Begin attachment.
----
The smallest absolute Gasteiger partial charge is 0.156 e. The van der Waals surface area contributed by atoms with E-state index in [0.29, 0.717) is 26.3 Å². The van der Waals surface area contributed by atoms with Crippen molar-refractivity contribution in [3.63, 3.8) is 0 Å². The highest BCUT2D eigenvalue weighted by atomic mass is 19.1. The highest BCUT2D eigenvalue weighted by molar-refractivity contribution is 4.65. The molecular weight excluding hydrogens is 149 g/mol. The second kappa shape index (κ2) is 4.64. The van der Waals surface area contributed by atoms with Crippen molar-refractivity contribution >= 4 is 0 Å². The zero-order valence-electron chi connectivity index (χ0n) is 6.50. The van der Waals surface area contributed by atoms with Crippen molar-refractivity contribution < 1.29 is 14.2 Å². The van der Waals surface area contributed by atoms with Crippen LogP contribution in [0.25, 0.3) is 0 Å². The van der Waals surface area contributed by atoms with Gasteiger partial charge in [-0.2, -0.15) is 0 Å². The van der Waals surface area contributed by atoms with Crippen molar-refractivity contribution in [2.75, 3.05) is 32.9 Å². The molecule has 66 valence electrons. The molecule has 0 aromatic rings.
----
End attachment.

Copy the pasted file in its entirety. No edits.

The smallest absolute Gasteiger partial charge is 0.156 e. The van der Waals surface area contributed by atoms with E-state index in [0.29, 0.717) is 26.3 Å². The van der Waals surface area contributed by atoms with Crippen molar-refractivity contribution in [3.63, 3.8) is 0 Å². The highest BCUT2D eigenvalue weighted by atomic mass is 19.1. The highest BCUT2D eigenvalue weighted by molar-refractivity contribution is 4.65. The molecular weight excluding hydrogens is 149 g/mol. The second kappa shape index (κ2) is 4.64. The van der Waals surface area contributed by atoms with Crippen molar-refractivity contribution >= 4 is 0 Å². The zero-order valence-electron chi connectivity index (χ0n) is 6.50. The van der Waals surface area contributed by atoms with Crippen molar-refractivity contribution < 1.29 is 14.2 Å². The van der Waals surface area contributed by atoms with Crippen LogP contribution in [0.25, 0.3) is 0 Å². The van der Waals surface area contributed by atoms with Gasteiger partial charge in [-0.2, -0.15) is 0 Å². The van der Waals surface area contributed by atoms with Crippen molar-refractivity contribution in [2.75, 3.05) is 32.9 Å². The molecule has 66 valence electrons. The molecule has 0 aromatic rings.